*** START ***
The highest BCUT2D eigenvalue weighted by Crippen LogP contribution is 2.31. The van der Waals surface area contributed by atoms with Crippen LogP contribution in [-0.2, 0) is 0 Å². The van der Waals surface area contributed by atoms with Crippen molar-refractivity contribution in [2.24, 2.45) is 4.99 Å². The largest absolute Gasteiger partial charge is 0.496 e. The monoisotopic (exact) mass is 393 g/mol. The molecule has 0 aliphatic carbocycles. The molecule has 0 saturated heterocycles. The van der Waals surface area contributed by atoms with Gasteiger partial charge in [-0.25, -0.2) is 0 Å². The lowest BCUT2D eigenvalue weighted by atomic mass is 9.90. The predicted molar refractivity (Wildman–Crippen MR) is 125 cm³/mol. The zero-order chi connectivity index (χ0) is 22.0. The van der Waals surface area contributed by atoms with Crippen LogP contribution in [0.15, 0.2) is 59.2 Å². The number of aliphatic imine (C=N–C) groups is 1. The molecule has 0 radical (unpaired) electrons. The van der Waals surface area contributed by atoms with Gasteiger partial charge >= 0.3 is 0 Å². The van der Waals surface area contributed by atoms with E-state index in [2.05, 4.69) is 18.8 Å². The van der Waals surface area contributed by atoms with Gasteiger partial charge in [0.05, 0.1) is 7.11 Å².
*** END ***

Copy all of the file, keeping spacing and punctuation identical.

The highest BCUT2D eigenvalue weighted by Crippen LogP contribution is 2.31. The van der Waals surface area contributed by atoms with Crippen LogP contribution in [-0.2, 0) is 0 Å². The van der Waals surface area contributed by atoms with Crippen molar-refractivity contribution in [2.24, 2.45) is 4.99 Å². The largest absolute Gasteiger partial charge is 0.496 e. The monoisotopic (exact) mass is 393 g/mol. The molecule has 0 aliphatic carbocycles. The molecule has 0 saturated heterocycles. The van der Waals surface area contributed by atoms with Gasteiger partial charge in [-0.25, -0.2) is 0 Å². The lowest BCUT2D eigenvalue weighted by atomic mass is 9.90. The predicted molar refractivity (Wildman–Crippen MR) is 125 cm³/mol. The zero-order chi connectivity index (χ0) is 22.0. The van der Waals surface area contributed by atoms with Crippen LogP contribution in [0.15, 0.2) is 59.2 Å². The number of aliphatic imine (C=N–C) groups is 1. The molecule has 0 radical (unpaired) electrons. The van der Waals surface area contributed by atoms with Gasteiger partial charge >= 0.3 is 0 Å². The van der Waals surface area contributed by atoms with E-state index in [2.05, 4.69) is 18.8 Å². The van der Waals surface area contributed by atoms with Gasteiger partial charge in [0.05, 0.1) is 7.11 Å².